Presentation on theme: "When you leave this class…. You should: Know how to design a workout that will help you meet your goals Know what exercises you need to do in order to."— Presentation transcript:
When you leave this class…. You should: Know how to design a workout that will help you meet your goals Know what exercises you need to do in order to reduce your risk for diseases and achieve optimal health Know proper technique and form for a variety of exercises that you can use throughout your lifetime Know why you need to perform certain exercises and the benefits associated with fitness Know how nutrition relates to reaching your health & fitness goals
Physical Activity: any movement that works the larger muscles of the body, such as arms, legs, and back muscles. Basically, not being sedentary (very little movement). Exercise is physical activity that is planned, structured, and repetitive, that results in improvements to your health and fitness level
How Much Exercise? AEROBIC EXERCISE Do moderately intense cardio 30 minutes a day, five days a week Or Do vigorously intense cardio 20 minutes a day, 3 days a week Moderate-intensity aerobic activity-- means you're working hard enough to raise your heart rate and break a sweat. One way to tell is that you'll be able to talk, but not sing the words to your favorite song. Vigorous-intensity aerobic activity means you're breathing hard and fast, and your heart rate has gone up quite a bit. If you're working at this level, you won't be able to say more than a few words without pausing for a breath.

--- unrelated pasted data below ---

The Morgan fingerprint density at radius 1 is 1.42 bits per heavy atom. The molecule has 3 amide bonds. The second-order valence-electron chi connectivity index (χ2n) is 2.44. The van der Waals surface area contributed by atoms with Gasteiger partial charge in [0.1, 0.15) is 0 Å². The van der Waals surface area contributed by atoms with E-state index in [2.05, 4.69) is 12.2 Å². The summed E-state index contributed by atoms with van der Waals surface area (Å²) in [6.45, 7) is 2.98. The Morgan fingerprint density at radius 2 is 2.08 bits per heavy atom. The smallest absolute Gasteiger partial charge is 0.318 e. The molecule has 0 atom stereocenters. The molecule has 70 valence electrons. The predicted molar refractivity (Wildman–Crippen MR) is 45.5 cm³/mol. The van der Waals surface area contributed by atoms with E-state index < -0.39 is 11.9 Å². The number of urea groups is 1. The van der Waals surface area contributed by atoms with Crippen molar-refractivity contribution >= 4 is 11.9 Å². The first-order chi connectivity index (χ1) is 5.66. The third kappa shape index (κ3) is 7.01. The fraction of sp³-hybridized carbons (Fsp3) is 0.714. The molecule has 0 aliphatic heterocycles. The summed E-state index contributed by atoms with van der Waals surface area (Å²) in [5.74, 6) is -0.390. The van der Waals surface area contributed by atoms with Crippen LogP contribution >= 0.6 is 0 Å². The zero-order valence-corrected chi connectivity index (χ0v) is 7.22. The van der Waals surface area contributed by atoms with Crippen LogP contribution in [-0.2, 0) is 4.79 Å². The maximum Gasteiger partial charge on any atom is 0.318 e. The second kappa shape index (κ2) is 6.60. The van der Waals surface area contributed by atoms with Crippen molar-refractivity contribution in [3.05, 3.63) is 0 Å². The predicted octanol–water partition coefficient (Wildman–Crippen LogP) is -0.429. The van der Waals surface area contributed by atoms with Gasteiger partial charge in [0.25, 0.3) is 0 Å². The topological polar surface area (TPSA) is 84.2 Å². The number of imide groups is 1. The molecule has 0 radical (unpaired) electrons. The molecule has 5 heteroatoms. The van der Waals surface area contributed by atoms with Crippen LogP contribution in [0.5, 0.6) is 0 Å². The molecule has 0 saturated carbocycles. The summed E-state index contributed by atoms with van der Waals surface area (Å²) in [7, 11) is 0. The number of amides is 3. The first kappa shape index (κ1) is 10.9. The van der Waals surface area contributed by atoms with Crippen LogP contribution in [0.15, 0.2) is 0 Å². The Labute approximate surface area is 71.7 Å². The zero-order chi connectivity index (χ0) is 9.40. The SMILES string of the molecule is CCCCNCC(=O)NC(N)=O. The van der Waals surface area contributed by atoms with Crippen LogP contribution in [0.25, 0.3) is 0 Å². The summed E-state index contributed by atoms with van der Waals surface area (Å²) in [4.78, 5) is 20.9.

Two Types of Exercise Cardiorespiratory or Aerobic Exercise Continuous activity in which the heart can supply all the oxygen the muscles need. Heart rate remains elevated for a period of time (usually over 15 min). Examples: jogging, swimming, cycling, etc. Resistance Training or Anaerobic Exercise Physical activity done in short, fast bursts in which the heart cannot supply blood and oxygen as fast as muscles use it. Activity that cannot be sustained for a long period of time. Examples: weight-lifting, sprinting, calisthenics (push-ups, sit-ups, jumping jacks, etc.)
The FITT Principle The FITT principle provides a framework you can follow for developing an effective exercise program. This principle allows you to design a routine that ensures that you are going to achieve a high level of physical fitness by including all the necessary components of fitness. You are more likely to benefit from exercise if it is designed to meet specific goals and includes at least the minimum amount of recommended exercise.
The FITT Principle F: Frequency is the number of times you exercise each week. I: Intensity is how hard you are working while you are exercising. (The effort you put forth.) T: Time is the total amount of time that is spent exercising in one session. T: Type is the type of exercise you are doingcardio or resistance training. Aerobic or anaerobic exercise.